Cork’s power point

Cork 0-17 Kerry 0-12

Cork’s power point

Premature? Not a chance. The win was baked and caked. As Jack O’Connor said afterwards, Cork won pulling up.

Even if a subdued Darran O’Sullivan pointed two minutes later, any chance of a Kerry goal — and there had been a few — had disappeared by the break.

There was no urgency in Kerry’s reaction to Goulding’s score, which put Cork four points up.

Seconds later, after attempting to plough what was admittedly a lonely furrow in the full-forward line, Kieran Donaghy was hauled off.

Paul Galvin, whose first touch was untypically off, then made way, much to the delight of the home crowd.

It was then they knew their team had won.

Goulding, in fact, had done the exact same thing in the Division 1 final when also coming on as a substitute to make a scoring contribfution to the victory.

Back then, there were only a scattering of Cork souls to greet his effort. Yesterday, he had a more fitting audience who must have been satisfied with the conviction of their team.

They had been waiting three years to earn these bragging rights but that will make them all the sweeter especially given Cork’s composure and the doubts hanging over Kerry’s All-Ireland credentials.

When previewing yesterday’s game, we spoke of Kerry’s superior flexibility. In fact, it was Cork who were the more so here with just one of the four forwards originally named in the team playing where he was selected (Colm O’Neill).

Kerry, on the other hand, lined out their attack as O’Connor had announced early last week.

The persuasive manner of Cork’s second-half display also put to bed any fears at half-time the result of the game might be swayed by the officiating.

David Coldrick’s laissez-faire approach had threatened to damage the game as a spectacle too.

In all, 27 frees had been awarded with Anthony Maher in additional time the only yellow card recipient of the first-half.

With such leeway, both teams, more so Cork, indulged in a lot of cynical play safe in the knowledge they wouldn’t be blown up too much.

Galvin, having been ticked, should have been yellow-carded in the 21st minute. Nicholas Murphy was also fortunate to escape more than a warning.

At the interval, Cork were three points up — 0-7 to 0-4 — after finishing it stronger.

But they had also started the better too despite Colm Cooper stumbling when through on goal in the opening minute.

Cork were 0-3 to 0-1 up after six minutes, Ciarán Sheehan — a late replacement for Fintan Goold — and Donncha O’Connor pointing after O’Connor and Declan O’Sullivan had exchanged points.

Murphy, who had come in for Pearse O’Neill, was positioned at the edge of the square and was marshalled well by Aidan O’Mahony before he enjoyed a purple patch midway through the second-half.

Kerry burst back with a flurry of points which put them ahead for the first and only time in the 20th minute.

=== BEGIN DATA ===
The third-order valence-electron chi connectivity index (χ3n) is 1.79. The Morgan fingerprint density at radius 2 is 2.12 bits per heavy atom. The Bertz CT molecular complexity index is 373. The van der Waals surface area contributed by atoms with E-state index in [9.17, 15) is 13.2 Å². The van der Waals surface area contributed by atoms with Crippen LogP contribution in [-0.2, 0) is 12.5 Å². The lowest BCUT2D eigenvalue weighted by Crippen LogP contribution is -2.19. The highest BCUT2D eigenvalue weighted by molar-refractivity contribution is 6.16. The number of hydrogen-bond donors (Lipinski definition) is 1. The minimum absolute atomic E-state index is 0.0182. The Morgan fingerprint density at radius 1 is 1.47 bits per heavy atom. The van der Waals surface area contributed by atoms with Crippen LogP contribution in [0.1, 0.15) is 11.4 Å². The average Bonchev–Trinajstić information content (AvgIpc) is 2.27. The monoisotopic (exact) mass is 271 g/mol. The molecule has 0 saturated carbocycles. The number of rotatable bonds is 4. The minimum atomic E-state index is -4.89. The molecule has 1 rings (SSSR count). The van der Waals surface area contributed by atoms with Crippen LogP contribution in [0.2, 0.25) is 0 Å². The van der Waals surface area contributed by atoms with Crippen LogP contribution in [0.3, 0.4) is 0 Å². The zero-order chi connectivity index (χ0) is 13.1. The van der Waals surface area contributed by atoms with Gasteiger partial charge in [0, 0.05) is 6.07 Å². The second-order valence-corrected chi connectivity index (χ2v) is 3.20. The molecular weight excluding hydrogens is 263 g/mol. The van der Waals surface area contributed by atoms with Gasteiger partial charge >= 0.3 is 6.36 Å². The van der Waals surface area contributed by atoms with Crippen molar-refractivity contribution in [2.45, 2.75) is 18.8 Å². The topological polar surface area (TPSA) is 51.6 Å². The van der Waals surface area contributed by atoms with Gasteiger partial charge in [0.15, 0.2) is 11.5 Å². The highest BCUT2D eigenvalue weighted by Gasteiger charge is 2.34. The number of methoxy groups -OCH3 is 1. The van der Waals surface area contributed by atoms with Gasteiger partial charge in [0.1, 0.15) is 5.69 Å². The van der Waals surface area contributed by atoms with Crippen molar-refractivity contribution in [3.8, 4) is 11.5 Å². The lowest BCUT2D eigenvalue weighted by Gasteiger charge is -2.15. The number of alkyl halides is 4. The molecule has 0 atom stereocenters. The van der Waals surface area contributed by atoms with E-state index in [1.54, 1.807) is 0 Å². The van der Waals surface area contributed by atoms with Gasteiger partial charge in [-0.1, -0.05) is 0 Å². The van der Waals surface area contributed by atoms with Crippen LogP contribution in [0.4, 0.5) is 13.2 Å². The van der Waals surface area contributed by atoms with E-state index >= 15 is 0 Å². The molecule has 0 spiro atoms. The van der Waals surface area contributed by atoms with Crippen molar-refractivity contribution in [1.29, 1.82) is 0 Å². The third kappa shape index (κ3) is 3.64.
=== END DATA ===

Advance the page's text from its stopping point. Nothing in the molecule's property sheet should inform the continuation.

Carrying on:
All three scores came from Cooper’s pegs, the latter two from frees.

Prior to the last of those, he had a goal chance denied by Alan Quirke after Donaghy, who should have kicked towards the net himself, passed to him.

The resultant 45 was put wide by Brendan Kealy, one of two he failed to convert on a day when Bryan Sheehan’s dead-ball expertise was sorely missed.

It was then Cork’s turn to score three on the bounce, O’Neill making up for a miss from an easy free with a delightful point, which was quickly followed by one from Paul Kerrigan and then an O’Connor free after sloppy play from Seamus Scanlon.

Although Kerry didn’t score for the remainder of the half, Quirke was sharp to block a Donaghy shot after Darran O’Sullivan and Cooper had linked up.

How Kerry rued that spurned opportunity as O’Neill floated over a free to put Cork three ahead following an O’Mahony foul.

With Scanlon and an unlucky Kieran O’Leary exiting at half-time, Johnny Buckley and James O’Donoghue brought vitality to the Kerry attack.

O’Donoghue, with his first touch, and Declan O’Sullivan had Cork’s lead whittled down to one two minutes in but Cork managed to keep their noses in front.

They restored their three-point lead in the 44th minute after Paudie Kissane punted over an outside-of-the-boot effort following O’Connor and Cooper scores.

Galvin responded with one of his own and O’Donoghue grabbed his second only for Kerrigan to punish a Peter Crowley mistake.

Murphy had a shot snuffed out by Brendan Kealy in the 54th minute but Goulding reacted quickest to put three between the teams again.

Twice Kerry got within two via a Cooper free and an Eoin Brosnan point but O’Connor responded each time, the first after a Murphy lay-off and then almost directly from a Kerry kick-out.

Goulding’s defining score, reacting quicker than Declan O’Sullivan to a Tomás Ó Sé pass, had Cork’s supporters believing.

With two of Kerry’s leaders taken off the field, it was left to O’Neill to perform the coup de graces.

Kerry already knew their fate.

Scorers for Cork: D O’Connor 0-6 (2f); C O’Neill 0-5 (2f); P Kerrigan, D Goulding 0-2 each; C Sheehan, P Kissane 0-1 each.

Scorers for Kerry: C Cooper 0-5 (3f); Declan O’Sullivan, J O’Donoghue 0-2 each; P Galvin, E Brosnan, Darran O’Sullivan 0-1 each.

Subs for Cork: D Goulding for Sheehan (52); B O’Driscoll for Murphy (70); E Cotter for Kissane (73); M Collins for Kerrigan (74).

Subs for Kerry: J Buckey for Scanlon, J O’Donoghue for O’Leary (both h-t); P Curtin for Donaghy (63); BJ Keane for Galvin (66).

Referee: David Coldrick (Meath)

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